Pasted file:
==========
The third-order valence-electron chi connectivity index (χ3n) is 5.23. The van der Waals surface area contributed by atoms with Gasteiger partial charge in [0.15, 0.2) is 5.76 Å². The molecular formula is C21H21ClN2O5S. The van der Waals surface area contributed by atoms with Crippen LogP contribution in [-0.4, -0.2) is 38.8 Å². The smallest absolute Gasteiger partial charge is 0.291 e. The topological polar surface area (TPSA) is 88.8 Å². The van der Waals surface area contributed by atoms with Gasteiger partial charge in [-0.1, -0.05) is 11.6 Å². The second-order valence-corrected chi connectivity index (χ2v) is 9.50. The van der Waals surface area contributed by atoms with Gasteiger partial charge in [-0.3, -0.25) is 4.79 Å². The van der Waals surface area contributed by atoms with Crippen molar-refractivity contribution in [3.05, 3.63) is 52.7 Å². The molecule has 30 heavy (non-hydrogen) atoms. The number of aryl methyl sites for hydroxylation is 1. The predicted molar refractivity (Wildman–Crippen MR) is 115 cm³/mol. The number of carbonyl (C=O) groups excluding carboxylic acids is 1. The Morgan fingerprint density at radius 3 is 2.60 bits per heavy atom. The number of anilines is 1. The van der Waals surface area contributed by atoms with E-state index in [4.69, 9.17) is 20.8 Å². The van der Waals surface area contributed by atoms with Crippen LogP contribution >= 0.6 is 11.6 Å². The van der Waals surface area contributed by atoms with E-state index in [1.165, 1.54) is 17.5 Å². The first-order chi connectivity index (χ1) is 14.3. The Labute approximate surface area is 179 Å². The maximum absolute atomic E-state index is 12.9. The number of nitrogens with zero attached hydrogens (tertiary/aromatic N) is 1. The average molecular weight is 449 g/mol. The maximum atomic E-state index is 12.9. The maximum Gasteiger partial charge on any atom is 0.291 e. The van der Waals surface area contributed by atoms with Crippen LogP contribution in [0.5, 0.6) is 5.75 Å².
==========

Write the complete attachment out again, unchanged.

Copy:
The third-order valence-electron chi connectivity index (χ3n) is 5.23. The van der Waals surface area contributed by atoms with Gasteiger partial charge in [0.15, 0.2) is 5.76 Å². The molecular formula is C21H21ClN2O5S. The van der Waals surface area contributed by atoms with Crippen LogP contribution in [-0.4, -0.2) is 38.8 Å². The smallest absolute Gasteiger partial charge is 0.291 e. The topological polar surface area (TPSA) is 88.8 Å². The van der Waals surface area contributed by atoms with Gasteiger partial charge in [-0.1, -0.05) is 11.6 Å². The second-order valence-corrected chi connectivity index (χ2v) is 9.50. The van der Waals surface area contributed by atoms with Gasteiger partial charge in [-0.3, -0.25) is 4.79 Å². The van der Waals surface area contributed by atoms with Crippen molar-refractivity contribution in [3.05, 3.63) is 52.7 Å². The molecule has 30 heavy (non-hydrogen) atoms. The number of aryl methyl sites for hydroxylation is 1. The predicted molar refractivity (Wildman–Crippen MR) is 115 cm³/mol. The number of carbonyl (C=O) groups excluding carboxylic acids is 1. The Morgan fingerprint density at radius 3 is 2.60 bits per heavy atom. The number of anilines is 1. The van der Waals surface area contributed by atoms with E-state index in [4.69, 9.17) is 20.8 Å². The van der Waals surface area contributed by atoms with Crippen LogP contribution >= 0.6 is 11.6 Å². The van der Waals surface area contributed by atoms with E-state index in [1.165, 1.54) is 17.5 Å². The first-order chi connectivity index (χ1) is 14.3. The Labute approximate surface area is 179 Å². The maximum absolute atomic E-state index is 12.9. The number of nitrogens with zero attached hydrogens (tertiary/aromatic N) is 1. The average molecular weight is 449 g/mol. The maximum atomic E-state index is 12.9. The maximum Gasteiger partial charge on any atom is 0.291 e. The van der Waals surface area contributed by atoms with Crippen LogP contribution in [0.5, 0.6) is 5.75 Å².